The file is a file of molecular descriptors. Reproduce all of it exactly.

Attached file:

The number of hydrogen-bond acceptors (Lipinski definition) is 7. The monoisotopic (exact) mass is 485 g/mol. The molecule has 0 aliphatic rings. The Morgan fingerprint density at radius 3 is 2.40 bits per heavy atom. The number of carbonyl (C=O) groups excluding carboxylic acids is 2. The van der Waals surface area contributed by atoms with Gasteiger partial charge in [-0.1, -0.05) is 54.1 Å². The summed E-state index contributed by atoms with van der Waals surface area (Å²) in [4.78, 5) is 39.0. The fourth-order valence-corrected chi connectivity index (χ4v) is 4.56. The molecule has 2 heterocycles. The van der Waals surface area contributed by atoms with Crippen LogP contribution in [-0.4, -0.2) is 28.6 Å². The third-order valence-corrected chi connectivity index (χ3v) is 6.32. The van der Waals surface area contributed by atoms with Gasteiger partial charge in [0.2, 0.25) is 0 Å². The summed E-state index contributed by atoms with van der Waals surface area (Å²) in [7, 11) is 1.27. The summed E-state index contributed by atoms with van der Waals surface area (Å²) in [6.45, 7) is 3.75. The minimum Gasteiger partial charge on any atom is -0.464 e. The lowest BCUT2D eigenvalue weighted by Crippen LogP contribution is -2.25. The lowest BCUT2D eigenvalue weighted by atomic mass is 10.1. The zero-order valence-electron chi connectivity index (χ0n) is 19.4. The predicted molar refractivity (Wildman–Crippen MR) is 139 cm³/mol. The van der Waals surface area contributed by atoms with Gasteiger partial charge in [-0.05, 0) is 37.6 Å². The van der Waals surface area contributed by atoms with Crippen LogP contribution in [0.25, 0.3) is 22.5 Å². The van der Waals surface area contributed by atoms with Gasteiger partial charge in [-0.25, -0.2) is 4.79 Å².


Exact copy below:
The number of hydrogen-bond acceptors (Lipinski definition) is 7. The monoisotopic (exact) mass is 485 g/mol. The molecule has 0 aliphatic rings. The Morgan fingerprint density at radius 3 is 2.40 bits per heavy atom. The number of carbonyl (C=O) groups excluding carboxylic acids is 2. The van der Waals surface area contributed by atoms with Gasteiger partial charge in [-0.1, -0.05) is 54.1 Å². The summed E-state index contributed by atoms with van der Waals surface area (Å²) in [4.78, 5) is 39.0. The fourth-order valence-corrected chi connectivity index (χ4v) is 4.56. The molecule has 2 heterocycles. The van der Waals surface area contributed by atoms with Crippen LogP contribution in [-0.4, -0.2) is 28.6 Å². The third-order valence-corrected chi connectivity index (χ3v) is 6.32. The van der Waals surface area contributed by atoms with Gasteiger partial charge in [0.2, 0.25) is 0 Å². The summed E-state index contributed by atoms with van der Waals surface area (Å²) in [7, 11) is 1.27. The summed E-state index contributed by atoms with van der Waals surface area (Å²) in [6.45, 7) is 3.75. The minimum Gasteiger partial charge on any atom is -0.464 e. The lowest BCUT2D eigenvalue weighted by Crippen LogP contribution is -2.25. The lowest BCUT2D eigenvalue weighted by atomic mass is 10.1. The zero-order valence-electron chi connectivity index (χ0n) is 19.4. The predicted molar refractivity (Wildman–Crippen MR) is 139 cm³/mol. The van der Waals surface area contributed by atoms with Gasteiger partial charge in [-0.05, 0) is 37.6 Å². The van der Waals surface area contributed by atoms with Crippen LogP contribution in [0.25, 0.3) is 22.5 Å². The van der Waals surface area contributed by atoms with Gasteiger partial charge in [-0.25, -0.2) is 4.79 Å².